The National Association of Nigerian Traders (NANTS) has called on the Economic Community of West African States (ECOWAS) Heads of State and Government to address the issues of trade barriers and corruption at the borders before moving for the single currency adoption, ECO.
In a letter signed by the President of the group, Ken Ukaoha, the group stated that for the monetary union to be beneficial to the sub-region, the issues that exist in regional trade such as smuggling and border closure must be addressed.
As a people faced with the dreadful acts and infractions that hinder smooth trading among countries in the region, the group stressed that it was important for countries to come up with practical solutions to tackle the challenges.
It said, “We urge ECOWAS member states and relevant authorities to devote more time, resources and political will to the removal of impediments to regional trade while discussions are ongoing for a credible monetary union that is founded on the strong and predictable regional trade.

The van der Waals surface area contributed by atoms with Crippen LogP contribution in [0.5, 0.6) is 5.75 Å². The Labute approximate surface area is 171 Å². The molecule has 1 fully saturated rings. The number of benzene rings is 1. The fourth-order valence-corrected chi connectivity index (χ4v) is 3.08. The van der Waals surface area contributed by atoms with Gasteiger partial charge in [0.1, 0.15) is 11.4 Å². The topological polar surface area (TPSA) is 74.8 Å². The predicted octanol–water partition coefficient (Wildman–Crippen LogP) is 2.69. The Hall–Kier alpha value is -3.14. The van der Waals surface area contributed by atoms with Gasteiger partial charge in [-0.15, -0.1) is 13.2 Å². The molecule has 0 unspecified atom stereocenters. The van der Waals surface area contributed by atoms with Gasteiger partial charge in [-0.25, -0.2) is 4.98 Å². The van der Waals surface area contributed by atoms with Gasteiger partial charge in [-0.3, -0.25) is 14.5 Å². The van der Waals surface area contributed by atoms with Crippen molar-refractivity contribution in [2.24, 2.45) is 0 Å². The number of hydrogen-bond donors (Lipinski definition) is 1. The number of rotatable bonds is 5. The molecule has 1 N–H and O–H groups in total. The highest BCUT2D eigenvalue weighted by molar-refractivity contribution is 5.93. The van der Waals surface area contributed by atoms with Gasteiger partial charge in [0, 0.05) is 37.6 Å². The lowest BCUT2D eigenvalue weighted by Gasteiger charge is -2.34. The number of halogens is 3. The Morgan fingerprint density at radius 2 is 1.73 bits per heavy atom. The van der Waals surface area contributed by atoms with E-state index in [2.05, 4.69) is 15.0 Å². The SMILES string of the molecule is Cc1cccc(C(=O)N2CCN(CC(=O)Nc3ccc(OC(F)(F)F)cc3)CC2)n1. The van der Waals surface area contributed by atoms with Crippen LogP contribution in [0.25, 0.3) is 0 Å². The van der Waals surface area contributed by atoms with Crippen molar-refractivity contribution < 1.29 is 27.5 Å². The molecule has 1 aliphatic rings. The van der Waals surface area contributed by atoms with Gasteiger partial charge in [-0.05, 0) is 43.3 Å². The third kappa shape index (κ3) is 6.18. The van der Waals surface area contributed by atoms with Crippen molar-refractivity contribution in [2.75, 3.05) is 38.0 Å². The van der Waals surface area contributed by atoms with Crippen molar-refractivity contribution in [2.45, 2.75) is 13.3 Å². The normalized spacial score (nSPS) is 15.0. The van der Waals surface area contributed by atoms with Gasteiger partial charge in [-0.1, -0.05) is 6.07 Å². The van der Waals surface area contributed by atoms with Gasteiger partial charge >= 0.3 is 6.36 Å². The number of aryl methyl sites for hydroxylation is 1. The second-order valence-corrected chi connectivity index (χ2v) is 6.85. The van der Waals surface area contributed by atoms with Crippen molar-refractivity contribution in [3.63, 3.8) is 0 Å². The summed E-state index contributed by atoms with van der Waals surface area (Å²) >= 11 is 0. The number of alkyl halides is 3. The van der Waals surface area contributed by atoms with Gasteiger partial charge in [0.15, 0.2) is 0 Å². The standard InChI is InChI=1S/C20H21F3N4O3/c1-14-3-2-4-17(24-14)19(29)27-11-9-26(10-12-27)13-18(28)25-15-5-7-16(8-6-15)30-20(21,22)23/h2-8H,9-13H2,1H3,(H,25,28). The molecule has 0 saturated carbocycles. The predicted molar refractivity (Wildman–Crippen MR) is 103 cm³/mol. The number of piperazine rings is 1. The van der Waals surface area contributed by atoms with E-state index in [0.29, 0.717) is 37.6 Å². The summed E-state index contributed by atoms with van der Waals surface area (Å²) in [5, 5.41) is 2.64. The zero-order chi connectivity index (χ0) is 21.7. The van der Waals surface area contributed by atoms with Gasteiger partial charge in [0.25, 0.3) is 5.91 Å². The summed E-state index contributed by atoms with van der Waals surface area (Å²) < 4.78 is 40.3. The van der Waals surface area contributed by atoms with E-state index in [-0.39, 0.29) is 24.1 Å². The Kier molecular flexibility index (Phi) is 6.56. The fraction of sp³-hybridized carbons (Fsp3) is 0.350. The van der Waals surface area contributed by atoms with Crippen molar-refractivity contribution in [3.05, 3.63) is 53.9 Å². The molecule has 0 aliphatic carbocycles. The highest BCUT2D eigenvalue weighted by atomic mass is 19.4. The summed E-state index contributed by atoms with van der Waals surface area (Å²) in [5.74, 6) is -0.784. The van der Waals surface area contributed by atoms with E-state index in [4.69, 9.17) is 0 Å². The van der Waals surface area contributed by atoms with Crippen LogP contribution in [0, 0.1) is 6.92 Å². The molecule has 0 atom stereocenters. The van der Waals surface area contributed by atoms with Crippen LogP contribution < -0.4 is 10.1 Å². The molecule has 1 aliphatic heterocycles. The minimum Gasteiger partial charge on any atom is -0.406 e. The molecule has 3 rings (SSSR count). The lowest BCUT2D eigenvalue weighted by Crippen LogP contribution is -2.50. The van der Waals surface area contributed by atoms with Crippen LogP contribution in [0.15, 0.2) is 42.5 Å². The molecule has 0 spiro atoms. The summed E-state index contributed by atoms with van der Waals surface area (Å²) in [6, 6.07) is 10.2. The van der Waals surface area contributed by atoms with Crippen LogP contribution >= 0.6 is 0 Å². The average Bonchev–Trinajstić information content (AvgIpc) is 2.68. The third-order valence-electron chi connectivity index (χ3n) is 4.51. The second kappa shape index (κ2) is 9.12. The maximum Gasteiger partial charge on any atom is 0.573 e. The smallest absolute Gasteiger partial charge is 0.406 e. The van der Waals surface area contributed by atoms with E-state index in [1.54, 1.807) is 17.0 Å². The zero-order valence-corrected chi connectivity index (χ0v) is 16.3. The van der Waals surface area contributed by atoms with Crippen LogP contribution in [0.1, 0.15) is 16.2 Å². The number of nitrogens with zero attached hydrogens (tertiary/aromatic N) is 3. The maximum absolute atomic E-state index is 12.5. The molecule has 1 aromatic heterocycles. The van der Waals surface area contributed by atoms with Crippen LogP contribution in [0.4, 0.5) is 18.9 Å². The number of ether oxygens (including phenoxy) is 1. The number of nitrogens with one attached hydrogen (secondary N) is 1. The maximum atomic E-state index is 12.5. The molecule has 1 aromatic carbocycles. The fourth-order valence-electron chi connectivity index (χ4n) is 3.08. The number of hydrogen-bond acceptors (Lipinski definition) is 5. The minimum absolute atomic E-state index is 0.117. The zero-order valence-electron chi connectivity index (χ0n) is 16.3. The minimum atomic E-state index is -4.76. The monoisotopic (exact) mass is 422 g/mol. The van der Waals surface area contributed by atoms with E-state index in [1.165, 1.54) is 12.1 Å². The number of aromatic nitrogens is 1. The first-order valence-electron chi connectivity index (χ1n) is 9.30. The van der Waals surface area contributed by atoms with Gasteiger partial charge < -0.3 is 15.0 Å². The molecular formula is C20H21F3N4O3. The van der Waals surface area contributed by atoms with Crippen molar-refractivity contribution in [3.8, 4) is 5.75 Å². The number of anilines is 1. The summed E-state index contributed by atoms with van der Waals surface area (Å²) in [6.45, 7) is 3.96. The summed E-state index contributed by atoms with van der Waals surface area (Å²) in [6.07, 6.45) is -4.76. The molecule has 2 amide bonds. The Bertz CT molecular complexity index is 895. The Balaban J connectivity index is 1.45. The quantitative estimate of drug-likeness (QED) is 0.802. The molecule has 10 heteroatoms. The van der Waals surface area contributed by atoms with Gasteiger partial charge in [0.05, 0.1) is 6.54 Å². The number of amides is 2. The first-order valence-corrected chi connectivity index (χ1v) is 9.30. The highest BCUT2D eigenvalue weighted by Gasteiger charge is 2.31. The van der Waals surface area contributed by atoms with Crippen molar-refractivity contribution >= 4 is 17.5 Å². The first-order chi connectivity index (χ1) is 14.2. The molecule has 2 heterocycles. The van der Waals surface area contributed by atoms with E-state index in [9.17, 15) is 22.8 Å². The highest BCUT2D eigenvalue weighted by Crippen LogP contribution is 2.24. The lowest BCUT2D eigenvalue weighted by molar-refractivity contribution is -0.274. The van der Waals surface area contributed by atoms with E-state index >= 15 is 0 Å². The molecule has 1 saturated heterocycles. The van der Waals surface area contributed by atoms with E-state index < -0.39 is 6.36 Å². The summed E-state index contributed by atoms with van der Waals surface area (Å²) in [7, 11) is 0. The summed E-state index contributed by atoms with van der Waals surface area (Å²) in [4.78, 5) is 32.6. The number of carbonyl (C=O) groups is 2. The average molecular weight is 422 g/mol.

“This is the only way that the benefits of a monetary union will trickle down to the citizens located even at the lowest ebb of the ladder. We further urge member states to equally consider devoting more time to the demanding issues around an implementable and transparent Common External Tariff which is indispensable but has been on the table receiving less attention.
“More so, while taking decisions towards a single currency within the monetary union, the region must be prepared to look far into the future and programme herself with effective currency and trade buffer.”
Nigeria recently rejected the use of ‘Eco’ as the region’s single currency alongside five other West African countries. Nairametrics reported that the rejection, which is a pointer to the division among members of the Economic Community of West African States (ECOWAS), might result in a faceoff with the Francophone countries of ECOWAS, which have unilaterally adopted the currency by renaming the CFA Franc.
Gambia, Ghana, Guinea, Liberia, and Sierra Leone have joined Nigeria to speak against the sudden decision by Benin Republic, Burkina Faso, Guinea-Bissau, Ivory Coast, Mali, Niger, Senegal, and Togo to adopt Eco in 2020. The move, which began 30 years ago, has been experiencing a delay due to the failure of the countries to reach a consensus.